TWO south Essex men have been named in a list of the UK’s top tax cheats as part of a campaign to drive down tax evasion.
A four-man gang, including Kevin Burrage, 49 of Ravendale Way, Shoebury, and his brother-in-law Gary Clarke, 55, of Maplin Way North, Thorpe Bay, were jailed last year for their part in one of the biggest ever alcohol smuggling frauds in the UK.
They have been named by HM Revenue and Customs, along with 30 others, after the Government invested £917million to tackle tax evasion and fraud in 2011/12.
In total the 32 top tax criminals in 2012 were sentenced to more than 150 years behind bars.
Gang ringleader Burrage led the scam, which was worth £50million a year in unpaid duty and VAT.
The cash allowed the four men to spend out on high performance cars, including Bentleys and Range Rovers, and luxury properties throughout Europe.
Burrage owned Promptstock Ltd, a bonded warehouse in Essex, which Clarke managed, and the gang used it to import and export alcohol without paying a penny in tax.
Accomplice Michael Turner, 53, from Folkestone, Kent, owned Keytrades (Europe) Ltd and provided a seemingly legitimate cover for movements of the alcohol.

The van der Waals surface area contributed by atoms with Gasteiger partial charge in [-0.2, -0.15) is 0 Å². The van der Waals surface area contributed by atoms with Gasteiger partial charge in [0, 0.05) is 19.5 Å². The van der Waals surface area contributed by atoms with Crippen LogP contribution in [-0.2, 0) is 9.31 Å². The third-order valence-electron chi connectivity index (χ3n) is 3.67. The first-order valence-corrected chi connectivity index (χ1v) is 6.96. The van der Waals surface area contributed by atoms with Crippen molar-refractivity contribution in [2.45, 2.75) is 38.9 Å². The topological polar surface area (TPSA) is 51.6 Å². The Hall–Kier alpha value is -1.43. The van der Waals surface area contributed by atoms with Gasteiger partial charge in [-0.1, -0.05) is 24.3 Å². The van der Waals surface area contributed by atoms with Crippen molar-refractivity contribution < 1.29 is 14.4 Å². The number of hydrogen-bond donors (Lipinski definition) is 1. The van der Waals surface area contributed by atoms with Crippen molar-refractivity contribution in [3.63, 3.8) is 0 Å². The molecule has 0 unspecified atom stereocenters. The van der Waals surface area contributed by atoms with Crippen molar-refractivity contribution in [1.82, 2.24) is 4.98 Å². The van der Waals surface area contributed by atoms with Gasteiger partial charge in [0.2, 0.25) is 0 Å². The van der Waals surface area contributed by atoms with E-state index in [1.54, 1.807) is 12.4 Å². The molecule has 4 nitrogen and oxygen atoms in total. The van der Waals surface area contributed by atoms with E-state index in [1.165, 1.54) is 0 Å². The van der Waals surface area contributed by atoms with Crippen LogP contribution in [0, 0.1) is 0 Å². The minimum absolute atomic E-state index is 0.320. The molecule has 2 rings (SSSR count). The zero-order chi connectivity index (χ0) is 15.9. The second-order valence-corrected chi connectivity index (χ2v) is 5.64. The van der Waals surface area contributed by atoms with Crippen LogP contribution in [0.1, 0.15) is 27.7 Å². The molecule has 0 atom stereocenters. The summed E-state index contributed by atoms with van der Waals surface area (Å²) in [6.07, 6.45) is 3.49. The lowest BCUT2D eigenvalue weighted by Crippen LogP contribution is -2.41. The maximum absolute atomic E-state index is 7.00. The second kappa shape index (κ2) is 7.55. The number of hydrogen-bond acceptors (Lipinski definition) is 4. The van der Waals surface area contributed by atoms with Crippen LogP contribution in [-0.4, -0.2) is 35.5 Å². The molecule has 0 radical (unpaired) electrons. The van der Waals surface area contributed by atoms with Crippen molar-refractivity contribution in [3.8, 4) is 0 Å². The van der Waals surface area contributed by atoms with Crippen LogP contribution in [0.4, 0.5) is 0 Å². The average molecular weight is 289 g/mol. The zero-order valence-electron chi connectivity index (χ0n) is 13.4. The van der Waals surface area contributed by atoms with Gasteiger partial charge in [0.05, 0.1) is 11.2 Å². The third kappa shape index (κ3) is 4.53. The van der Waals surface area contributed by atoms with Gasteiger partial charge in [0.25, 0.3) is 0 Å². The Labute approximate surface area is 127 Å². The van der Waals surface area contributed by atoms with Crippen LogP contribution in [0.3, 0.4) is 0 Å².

While Davinder Singh Dhaliwal, 33, from Dartford, Kent, operated as Burrage’s right hand man, organising the delivery of large quantities of alcohol ready for distribution.
The gang bought branded beer, wine and spirits from warehouses in France and imported it duty free into the country.
They were eventually snared through an undercover HMRC operation and arrested in a series of dawn raids in November 2008.
Martin Brown, assistant director of criminal investigation for HM Revenue and Customs said: “This gang was interested in nothing further than lining their own pockets at the expense of honest taxpayers.
“HMRC will not stand by and let criminals rip off law-abiding public.”
Burrage was found guilty of conspiracy to cheat the public revenue and sentenced to ten years in prison. He was also disqualified from being a company director for 12 years.
Clarke was found guilty of conspiracy to cheat the public revenue and sentenced to six years, nine months imprisonment.
Turner was sentenced to three years, two months behind bars, and Dhaliwal was handed a 16 month sentence.